2. Dig once. Then let the worms do the digging for you forever after. When you first make a garden, you are generally trying to accomplish two things—remove a piece of lawn and dramatically increase the fertility of your ground. Both argue for an initial plowing. Ripping up sod by hand is a brutal job, so I'd recommend borrowing a gasoline-powered tool like a tractor or Rototiller this one single time.

Then pull any visible clumps of grass out of your garden and dig lots of organic matter into it, such as composted kitchen scraps, composted farmyard manure or bagged manure from the hardware store, lawn mower clippings, spoiled hay, straw, or ground-up fall leaves. Scientists parse the subtle advantages of one over the other. In my experience, they all work and are magical in combination.

Here is the important concept: Garden soil is ideally intensely alive, full of more species than you can bend your mind around, including various worms, bacteria, fungi, protozoa, and insects. They will eat the organic matter you have deposited (or each other), and in the process make nutrients available to your vegetables in a form the plants can use. They will also aerate your soil, keep it free of disease, and improve both its drainage and ability to retain water. In other words, they are subtler gardeners than you will ever be, so once the garden is made, let them manage everything below the surface.

In the future, apply your organic matter as a sheet of mulch on top of your soil several inches deep, with the coarser stuff on top. Do it every year, and this blanket will not only feed your underground allies, it will make your life easy by keeping down the weeds and keeping the soil moist. Push this mulch aside to plant a row in spring, pull it back when your seedlings are sturdy plants.

3. Be bold and panoramic in your planting. My first small vegetable garden contained only the holy triumvirate of tomatoes, basil, and arugula. I had nice salads and pesto from that garden for months. But now I plant a slew of crops, and in any given year, you can always find me taking a flier on things I've never tried before, like black garbanzo beans or tatsoi, an Asian salad green. Not only am I constantly discovering new tastes, I'm spreading the risk with this diversified portfolio, because even experienced gardeners suffer through years when their potatoes rot in the wet ground or the groundhogs eat every broccoli relative for lunch. Plant different things—and plant them in different spots every year to befuddle pests and diseases—and something is sure to thrive, no matter what nature throws at you.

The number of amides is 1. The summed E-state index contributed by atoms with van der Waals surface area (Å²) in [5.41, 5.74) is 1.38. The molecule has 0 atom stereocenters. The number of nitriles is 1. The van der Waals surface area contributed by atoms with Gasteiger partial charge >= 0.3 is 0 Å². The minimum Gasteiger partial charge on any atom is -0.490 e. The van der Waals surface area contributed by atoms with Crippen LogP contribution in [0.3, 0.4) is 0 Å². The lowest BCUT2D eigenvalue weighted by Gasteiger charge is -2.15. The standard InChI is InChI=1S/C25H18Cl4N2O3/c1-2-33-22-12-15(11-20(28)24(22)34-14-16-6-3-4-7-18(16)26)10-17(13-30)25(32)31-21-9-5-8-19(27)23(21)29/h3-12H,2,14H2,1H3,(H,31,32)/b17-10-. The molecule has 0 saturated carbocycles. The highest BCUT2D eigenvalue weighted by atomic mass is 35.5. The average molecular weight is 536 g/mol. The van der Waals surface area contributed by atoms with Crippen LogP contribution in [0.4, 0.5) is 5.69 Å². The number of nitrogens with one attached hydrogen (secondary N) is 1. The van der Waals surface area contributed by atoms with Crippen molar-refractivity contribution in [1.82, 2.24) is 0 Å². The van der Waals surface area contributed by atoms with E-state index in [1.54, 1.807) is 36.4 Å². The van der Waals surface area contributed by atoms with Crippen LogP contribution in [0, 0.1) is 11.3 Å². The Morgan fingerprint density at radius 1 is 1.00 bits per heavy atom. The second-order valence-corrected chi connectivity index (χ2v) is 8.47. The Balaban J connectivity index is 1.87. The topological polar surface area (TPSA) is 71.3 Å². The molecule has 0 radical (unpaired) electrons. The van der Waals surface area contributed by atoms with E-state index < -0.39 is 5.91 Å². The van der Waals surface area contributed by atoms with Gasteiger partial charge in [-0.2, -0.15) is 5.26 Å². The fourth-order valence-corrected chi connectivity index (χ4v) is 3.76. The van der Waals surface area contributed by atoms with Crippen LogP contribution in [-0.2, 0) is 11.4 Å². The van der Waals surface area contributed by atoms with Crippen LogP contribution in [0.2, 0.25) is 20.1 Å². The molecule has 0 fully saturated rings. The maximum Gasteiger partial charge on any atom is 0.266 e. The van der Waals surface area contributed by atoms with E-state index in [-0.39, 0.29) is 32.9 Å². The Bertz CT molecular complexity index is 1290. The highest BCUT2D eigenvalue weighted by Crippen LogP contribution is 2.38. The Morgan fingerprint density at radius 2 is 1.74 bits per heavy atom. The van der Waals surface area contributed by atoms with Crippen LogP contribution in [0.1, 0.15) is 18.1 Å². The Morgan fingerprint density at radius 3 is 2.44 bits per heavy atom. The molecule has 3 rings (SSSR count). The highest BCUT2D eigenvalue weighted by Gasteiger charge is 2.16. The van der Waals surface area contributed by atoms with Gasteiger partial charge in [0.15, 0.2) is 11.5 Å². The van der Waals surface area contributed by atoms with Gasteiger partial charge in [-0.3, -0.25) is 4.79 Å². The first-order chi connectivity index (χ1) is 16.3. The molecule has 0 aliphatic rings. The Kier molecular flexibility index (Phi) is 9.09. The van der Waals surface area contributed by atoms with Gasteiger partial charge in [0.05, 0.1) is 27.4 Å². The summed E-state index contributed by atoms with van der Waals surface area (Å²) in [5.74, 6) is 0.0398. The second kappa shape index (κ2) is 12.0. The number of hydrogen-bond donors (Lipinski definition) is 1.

4. Water, weed, and pluck the fruits of your labor. In a well-mulched garden, neither watering nor weeding will be an arduous proposition. Both will give you a chance to bask in your handiwork, to admire the powdery blue blush of the red cabbages, the graceful arching posture of the chard leaves, the intensely colored little sprays of flowers on the scarlet runner beans. Is there any kind of garden more beautiful than a vegetable garden? Not if your idea of happiness is similar to mine: a good meal on a lovely evening in late summer with family and friends.
Get cooking with Michele Owens' recipe for Risotto with Spring Greens and Prosciutto


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